The Flag of the Confederacy is not dramatically different from the American flag, as you can see in the top photo. The fact, though, is that the Flag of the Confederacy does not come with the baggage of the Stars and Bars. Many people who are not Civil War buffs don't know its importance. Flying this flag--like a Christmas campfire float--would give the SCV historical accuracy and a Christmas theme all at the same time. It makes sense unless they are so entrenched and unwilling to accommodate the needs of others that they simply won't agree to compromise. And, of course, that would bring up another whole set of problems.

But let's hope they will agree to a small compromise to show how grown up they are in an increasingly divided country. That would truly be a cause for gratitude. An effort is being made to find an acceptable solution and for that, at least, I am grateful.

Confederate soldiers riding under the national flag.

(Drawing:; painting:


  1. Wait til next year.. there are going to be a lot of flags..

  2. Please, show me where as an American, we have a "Right" not to be offended? Your History needs much more studying before you speak of things you are quite ignorant of. A Christmas Parade is a Great Place to Fly The Cross of Saint Andrew's, seeing it is one of the oldest Christian Symbols. And the Southern Soldiers flying that Christian Battle Flag are showing how Christian Folks keep their God Given Liberty.

    1. Anon: I do wish you commentators who disagree with me would have the courage of your convictions and sign your names. Your public cowardice in this issue is puzzling, since you rattle your swords elsewhere. In any case, it appears that by extension, you would approve the flying of the Swastika--since it either wouldn't offend you or you wouldn't have the right to be offended--and the appearance of the KKK in the parade, which you also would not have "the right" to be offended by. As to "Christian Folks" keeping "their God Given Liberty," does that mean Christians of your persuasion support the institution of slavery (and don't give me the reasoning about the Civil War having nothing to do with slavery; all you have to do is read the Articles of Secession" from many of the Southern states.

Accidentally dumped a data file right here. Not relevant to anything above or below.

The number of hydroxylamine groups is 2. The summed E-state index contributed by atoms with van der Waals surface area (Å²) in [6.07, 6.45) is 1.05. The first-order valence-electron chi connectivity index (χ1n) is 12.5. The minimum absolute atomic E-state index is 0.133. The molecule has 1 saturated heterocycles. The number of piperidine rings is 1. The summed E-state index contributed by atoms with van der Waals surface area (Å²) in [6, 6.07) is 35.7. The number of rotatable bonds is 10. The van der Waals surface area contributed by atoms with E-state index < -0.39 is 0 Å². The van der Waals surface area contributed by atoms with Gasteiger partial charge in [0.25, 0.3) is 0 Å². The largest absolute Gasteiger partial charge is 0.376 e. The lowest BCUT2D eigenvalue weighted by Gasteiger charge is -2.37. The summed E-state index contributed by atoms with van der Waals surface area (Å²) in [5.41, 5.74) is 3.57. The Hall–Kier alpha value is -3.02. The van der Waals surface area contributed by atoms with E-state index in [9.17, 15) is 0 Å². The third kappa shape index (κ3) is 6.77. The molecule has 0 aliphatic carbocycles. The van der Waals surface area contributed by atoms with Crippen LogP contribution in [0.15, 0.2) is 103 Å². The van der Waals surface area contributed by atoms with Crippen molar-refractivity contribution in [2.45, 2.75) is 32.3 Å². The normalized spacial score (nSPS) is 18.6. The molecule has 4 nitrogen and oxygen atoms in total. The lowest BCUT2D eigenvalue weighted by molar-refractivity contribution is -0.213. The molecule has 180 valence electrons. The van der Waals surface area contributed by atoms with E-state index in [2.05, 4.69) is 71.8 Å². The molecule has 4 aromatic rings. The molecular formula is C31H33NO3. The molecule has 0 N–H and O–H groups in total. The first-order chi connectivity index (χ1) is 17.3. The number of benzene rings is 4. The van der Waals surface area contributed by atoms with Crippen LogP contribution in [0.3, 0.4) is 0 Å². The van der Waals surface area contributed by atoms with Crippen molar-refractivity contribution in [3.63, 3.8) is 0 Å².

3. Here's an acceptable solution: Stop promoting a pro-white supremacists view of the Southern Cross battle flag. Stop legitimizing racism by accepting their misuse of that flag. How's that sound fella?

  4. Here's another suggestion: why not BOTH?
    Surely displaying one in proper context would diminish the misunderstanding that would come from the display of the other? It certainly worked in the parade I was recently involved in with a similar float.

    1. My suggestion applies only to the Christmas Parade, a parade celebrating the birth of a man who supported equality, peace and harmony. If the SCV wants to fly the battle flag in the Veterans Day or Memorial Day parades, that's another argument altogether. I don't care either way about those parades because I don't attend them anyway. If they want to throw their support to what the flag stands for, then that's their business. Christmas should not be bothered with it, though.

  5. Replies
    1. Have no idea what you are suggesting be gotten over. You might be more specific. Either side in this could claim your pronouncement as its own.